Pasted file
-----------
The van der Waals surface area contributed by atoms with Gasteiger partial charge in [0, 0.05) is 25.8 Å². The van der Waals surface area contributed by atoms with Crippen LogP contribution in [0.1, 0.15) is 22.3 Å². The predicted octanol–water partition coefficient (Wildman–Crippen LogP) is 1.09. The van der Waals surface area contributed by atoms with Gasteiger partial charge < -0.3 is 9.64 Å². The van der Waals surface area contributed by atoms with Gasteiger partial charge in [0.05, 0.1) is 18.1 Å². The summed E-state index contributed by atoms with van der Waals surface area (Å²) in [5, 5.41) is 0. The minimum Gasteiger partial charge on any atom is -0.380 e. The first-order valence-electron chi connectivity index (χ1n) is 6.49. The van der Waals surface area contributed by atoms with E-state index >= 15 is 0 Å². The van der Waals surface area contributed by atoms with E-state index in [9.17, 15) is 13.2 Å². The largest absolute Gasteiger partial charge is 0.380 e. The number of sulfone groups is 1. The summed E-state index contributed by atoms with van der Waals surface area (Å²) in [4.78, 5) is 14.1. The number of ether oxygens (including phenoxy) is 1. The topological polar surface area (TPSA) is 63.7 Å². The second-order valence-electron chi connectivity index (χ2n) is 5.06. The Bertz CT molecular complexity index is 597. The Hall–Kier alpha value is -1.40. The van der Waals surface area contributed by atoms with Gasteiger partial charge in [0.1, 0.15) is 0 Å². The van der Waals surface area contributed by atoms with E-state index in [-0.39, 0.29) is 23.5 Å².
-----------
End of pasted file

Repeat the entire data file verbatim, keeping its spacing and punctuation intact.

The van der Waals surface area contributed by atoms with Gasteiger partial charge in [0, 0.05) is 25.8 Å². The van der Waals surface area contributed by atoms with Crippen LogP contribution in [0.1, 0.15) is 22.3 Å². The predicted octanol–water partition coefficient (Wildman–Crippen LogP) is 1.09. The van der Waals surface area contributed by atoms with Gasteiger partial charge < -0.3 is 9.64 Å². The van der Waals surface area contributed by atoms with Gasteiger partial charge in [0.05, 0.1) is 18.1 Å². The summed E-state index contributed by atoms with van der Waals surface area (Å²) in [5, 5.41) is 0. The minimum Gasteiger partial charge on any atom is -0.380 e. The first-order valence-electron chi connectivity index (χ1n) is 6.49. The van der Waals surface area contributed by atoms with E-state index >= 15 is 0 Å². The van der Waals surface area contributed by atoms with E-state index in [9.17, 15) is 13.2 Å². The largest absolute Gasteiger partial charge is 0.380 e. The number of sulfone groups is 1. The summed E-state index contributed by atoms with van der Waals surface area (Å²) in [4.78, 5) is 14.1. The number of ether oxygens (including phenoxy) is 1. The topological polar surface area (TPSA) is 63.7 Å². The second-order valence-electron chi connectivity index (χ2n) is 5.06. The Bertz CT molecular complexity index is 597. The Hall–Kier alpha value is -1.40. The van der Waals surface area contributed by atoms with Gasteiger partial charge in [0.1, 0.15) is 0 Å². The van der Waals surface area contributed by atoms with E-state index in [-0.39, 0.29) is 23.5 Å².